Sprocket size for Goodwood and Dunsfold

edited April 2015 in IET Formula 24+
Hi, I was just interested to know what size sprockets people run for Goodwood and Dunsfold, I know there is the calculations that I can do but I was just interested to know what size people use, as I assume that the sprocket that comes with the kit car won't be used often,


  • Don't suppose you mind telling me these calculations? Could be quite useful for us...


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  • edited April 2015
    There's a great opportunity for application of simple physics to Greenpower cars, the Rotary Racer team have made some great documentation on this, found here: http://www.greenpower.beamweb.co.uk/files/TechnicalInfo/GreenpowerScience/
    You'll need to measure characteristics for your car and estimate the air drag coefficient using either lap times, current draw or CFD if you can accurately model your car (CFD is always a bit optimistic though).

    An alternative way to do this is to take lots of sprocket sizes to the race and during the practice laps adjusting the gear ratio until you pull about 17A consistently around the track (for F24, F24+ should be about 22A).

    From memory the kit car comes with a 72T and 12T sprocket, meaning a ratio of 6, our old kit car ran on a ratio of 4.2 for most of the season, and we finished all our races on the edge of battery life (a good thing). So perhaps a good starting point? If you aren't making any changes to the rear axle, I would leave the 72T in position and increase the motor sprocket teeth, as these sprockets are cheaper and easier to change in the paddock/pit.

    Shown below is one our own tools (excel) for calculating this, but Rotary Racer have a similar thing on their website. Take note of the "ratio effect on distance vs speed" there is a narrow band for the perfect ratio.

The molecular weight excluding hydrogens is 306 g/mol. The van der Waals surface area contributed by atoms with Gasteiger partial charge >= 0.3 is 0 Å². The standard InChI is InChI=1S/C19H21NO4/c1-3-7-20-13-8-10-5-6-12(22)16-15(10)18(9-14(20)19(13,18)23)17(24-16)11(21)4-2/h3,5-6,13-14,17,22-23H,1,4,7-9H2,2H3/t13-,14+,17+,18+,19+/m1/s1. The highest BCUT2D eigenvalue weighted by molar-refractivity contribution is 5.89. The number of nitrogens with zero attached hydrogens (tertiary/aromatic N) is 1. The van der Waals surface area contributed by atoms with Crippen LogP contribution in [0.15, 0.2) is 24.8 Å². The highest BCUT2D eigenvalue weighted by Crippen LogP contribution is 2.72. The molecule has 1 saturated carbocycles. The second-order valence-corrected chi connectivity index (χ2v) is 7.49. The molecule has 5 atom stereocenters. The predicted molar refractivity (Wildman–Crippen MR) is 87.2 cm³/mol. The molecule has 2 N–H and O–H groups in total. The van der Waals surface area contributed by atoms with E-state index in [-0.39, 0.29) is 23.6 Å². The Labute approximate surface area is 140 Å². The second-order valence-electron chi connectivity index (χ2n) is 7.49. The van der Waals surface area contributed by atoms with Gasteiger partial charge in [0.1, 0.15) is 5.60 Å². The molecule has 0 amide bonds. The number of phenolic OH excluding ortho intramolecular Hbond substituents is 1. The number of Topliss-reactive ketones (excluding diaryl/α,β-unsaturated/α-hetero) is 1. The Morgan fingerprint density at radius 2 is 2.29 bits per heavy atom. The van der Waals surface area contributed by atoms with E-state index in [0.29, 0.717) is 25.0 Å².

• Hi here is the gearing calculations

    Circumference of Tyre = Tyre Diameter x π
    Wheel Speed = Motor Speed x Teeth on Motor Sprocket Teeth on Wheel Sprocket
    Wheel Speed x Tyre Circumference = Distance travelled per minute Multiply by 60 and divide by 5280 to get Miles per Hour
    Example for 16”wheel, 14T drive sprocket, 50T wheel sprocket. Circumference = 410mm x 3.143 = 1.289m = 4.229ft Wheel Speed = 1850rpm x 14 = 518 rpm
    (Motor 1850rpm approx equals 15 Amps)
    518 X 4.229 = 2190.6 ft/min X 60 = 131437 ft/hr ÷ 5280 = 24.9 mph
    The above example is for a single gear, reasonably aerodynamic car. The car will probably go faster than this with a downhill/tailwind and slower with an uphill/headwind. With this gearing, if the car goes slower than 18mph, for even a short period, it will be drawing 45Amps and in danger of cooking the motor and killing the batteries. Go on the safe side and gear your car for a slower speed (bigger wheel sprocket) which will keep the motor revs high and the current draw low. When you have successfully completed a full race distance on your batteries you can then convert excess energy into a little more speed. Work upwards from a conservative speed. Aiming for an unrealistic top speed will only bring disappointment.
    If using a layshaft between the motor and the wheel, multiply the primary gear ratio by the secondary gear ratio to get the overall ratio. E.g. 3:1 + 5:1 = 15:1
  • Good advice Zachy2110. Also, if you begin to notice your batteries getting discharged to less than 10.5 V each, then stop using them ASAP. If you continue crawling round they will lose capacity to store charge and replacements will cost you dearly. Log each lap time and plot it as you go. Try and predict when you should come in for a battery change. You will learn a lot about your drivers, your batteries and you might get some surprises.....
  • OldTimer, I think you'll find there are no longer any battery changes.
  • True, during a race. Many teams used 'old' batteries for practice which had been damaged through over-discharge. Lead acid batteries used to be good for 1500 charge/discharge cycles - which is a lot of motoring. Looking after the batteries carefully, not over-discharging them or mechanically shocking them too much will enable maximum life. Plotting lap times shows the "cliff-edge" characteristics which need to be avoided. If you approach the cliff-edge too soon then its game over very quickly - and you will have to change your batteries and maybe buy new ones. Best do it once during practice to see the effect.
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